Published: December 23, 2012
WHEN the Taliban blasted the famous Bamiyan Buddhas with artillery and dynamite in March 2001, leaders of many faiths and countries denounced the destruction as an act of cultural terrorism. But today, with the encouragement of the American government, Chinese engineers are
The chickens that saved Western civilization were discovered, according to legend, by the side of a road in Greece in the first decade of the fifth century B.C. The Athenian general Themistocles, on his way to confront the invading Persian forces, stopped to watch two cocks
For those seeking life on Mars, it is the best of times and the worst of times. Nearly 35 years after NASA’s twin Viking robots eased down onto its ruddy surface, there is still no incontrovertible evidence that living organisms ever existed on the fourth planet from the sun. Few researchers accept one scientist’s claims that the 1976 Viking experiment detected life. The brief frenzy over possible fossils in a Mars meteorite has fizzled. And even after billions of dollars’ worth of adorable rovers and eagle-eyed orbiters
CAMBRIDGE, UNITED KINGDOM—At midnight on 24 August, 410 C.E., slaves quietly opened Rome's Salaria gate. The waiting Visigoths poured through the narrow passage, trumpets blaring and torches held high. The first sack of Rome in 8 centuries has often been cited as the moment when one of the world's largest, wealthiest, and most sophisticated empires died a violent death. For researchers struggling to understand how societies collapse, Rome's fall has served as a model and a touchstone.
And yet an eclectic group of
2009 Gene S. Stuart Award from the Society of American Archaeologists for a series of stories on the Indus civilization for Science Magazine. The award committee cited his “thoughtful, informative, understandable, and sensitive articles about archaeological research” written “with great clarity.”
An award to honor outstanding efforts to enhance public understanding of archaeology, in memory of Gene S. Stuart (1930-1993), a writer and managing editor of National Geographic Society books. The award is given to the author of the most interesting and responsible original story or series about any archaeological topic published in a newspaper or magazine.
As dusk approaches, Korean pilgrims in white baseball caps blow horns and sing hymns atop Tel Megiddo. This crossroads in northern Israel--also known as Armageddon--is where the New Testament says the final battle pitting good against evil will begin. Below the huge mound, tour buses idle, throngs of visitors buy postcards, and a nearby McDonald's does a thriving business at its drive-through window.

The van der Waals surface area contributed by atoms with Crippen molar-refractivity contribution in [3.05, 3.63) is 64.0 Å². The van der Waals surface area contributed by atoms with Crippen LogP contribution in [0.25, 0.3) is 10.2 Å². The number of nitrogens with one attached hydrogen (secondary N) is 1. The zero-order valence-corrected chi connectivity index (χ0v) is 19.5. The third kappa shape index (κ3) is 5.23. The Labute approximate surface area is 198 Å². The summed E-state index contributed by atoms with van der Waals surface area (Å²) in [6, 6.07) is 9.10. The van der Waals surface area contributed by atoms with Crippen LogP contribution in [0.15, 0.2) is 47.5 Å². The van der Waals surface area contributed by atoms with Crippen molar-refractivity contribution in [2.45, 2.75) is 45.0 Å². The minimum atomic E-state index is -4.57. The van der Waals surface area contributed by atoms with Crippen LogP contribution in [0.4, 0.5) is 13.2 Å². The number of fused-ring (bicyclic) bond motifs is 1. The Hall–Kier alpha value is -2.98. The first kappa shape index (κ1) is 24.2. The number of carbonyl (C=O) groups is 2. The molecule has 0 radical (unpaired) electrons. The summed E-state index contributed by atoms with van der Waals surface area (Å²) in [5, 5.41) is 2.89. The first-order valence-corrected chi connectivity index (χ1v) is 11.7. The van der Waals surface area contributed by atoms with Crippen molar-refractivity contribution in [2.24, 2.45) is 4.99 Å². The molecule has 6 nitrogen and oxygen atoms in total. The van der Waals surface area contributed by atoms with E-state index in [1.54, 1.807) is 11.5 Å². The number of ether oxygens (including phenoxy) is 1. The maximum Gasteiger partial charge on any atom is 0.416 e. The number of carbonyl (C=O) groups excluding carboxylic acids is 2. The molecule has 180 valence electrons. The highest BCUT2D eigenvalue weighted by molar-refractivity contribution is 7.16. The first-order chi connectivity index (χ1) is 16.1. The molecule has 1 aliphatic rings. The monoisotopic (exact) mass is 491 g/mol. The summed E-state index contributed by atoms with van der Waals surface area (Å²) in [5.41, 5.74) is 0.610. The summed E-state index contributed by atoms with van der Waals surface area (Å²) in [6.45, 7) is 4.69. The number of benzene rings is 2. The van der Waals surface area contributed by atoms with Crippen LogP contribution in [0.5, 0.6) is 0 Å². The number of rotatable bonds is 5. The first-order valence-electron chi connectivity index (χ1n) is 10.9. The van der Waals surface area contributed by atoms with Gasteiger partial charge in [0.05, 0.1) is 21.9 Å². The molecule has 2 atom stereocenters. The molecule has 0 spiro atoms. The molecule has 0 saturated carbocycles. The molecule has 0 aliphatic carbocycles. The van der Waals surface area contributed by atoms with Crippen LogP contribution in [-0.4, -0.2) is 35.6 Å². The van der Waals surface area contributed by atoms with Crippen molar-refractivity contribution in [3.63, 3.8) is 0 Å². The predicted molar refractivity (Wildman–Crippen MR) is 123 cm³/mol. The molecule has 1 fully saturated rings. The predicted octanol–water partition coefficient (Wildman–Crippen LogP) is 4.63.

On the opposite side of the busy highway are the grim brick walls and coiled barbed wire of a high-security
With foundation walls three feet thick, the Amiriya, a 16th-century palace and mosque in Rada, Yemen, has weathered earthquakes, monsoons, and tribal warfare. The ruler who sponsored the monument, Sultan Amir ibn Abd al-Wahhab, had a residence on the second floor. The first floor contains this courtyard.
It took almost 15 years of labor with wooden tools and dental instruments to clean the stucco in the prayer hall. Beneath the whitewash, every crevice was filled with dried carpet-beetle larvae.
The Amiriya is by
The Land Rover is stuck, and the Manoosir tribesmen aren’t lending a hand. In Sudan, where African generosity meets Arab politeness, this means trouble. Even our easygoing Sudanese driver tenses. A few miles downstream from this dusty mud-brick town on a remote bend of the Nile River, Chinese engineers are building the massive Meroe Dam that as early as next year may flood the villagers’ homes, fields, and more than 100 miles of fertile valley. And archaeologists working to save what they can of this largely
You are drifting down the sluggish, muddy Tigris River on a reed raft, headed for a prominent spur of rock rising from a broad plain. Upon the rock stand the massive walls of brightly painted temples. Just behind them soars a brilliantly colored temple tower, or ziggurat, nearly 200 feet high, with a pair of smaller ziggurats in the background. Beyond sprawl the roofs of vast royal palaces housing magnificent reception halls and sealed underground tombs.
As the boat docks, sunbaked sailors and stevedores unload
Knight Science Journalism Fellowships are designed forself-motivated journalists who hope to improve their coverageof science, technology, medicine or the environment.
In 1982, MIT established what were first named the Vannevar Bush Fellowships for mid-career science journalists, with support from the Alfred P. Sloan and Andrew W. Mellon Foundations. Victor K. McElheny, a former reporter for The Charlotte Observer, Science, The Boston Globe, and The New York Times, became the first Director.From the beginning, the Fellowships have been designed to recognize talented science journalists of high achievement. The program exists to expand their skills and sources, thereby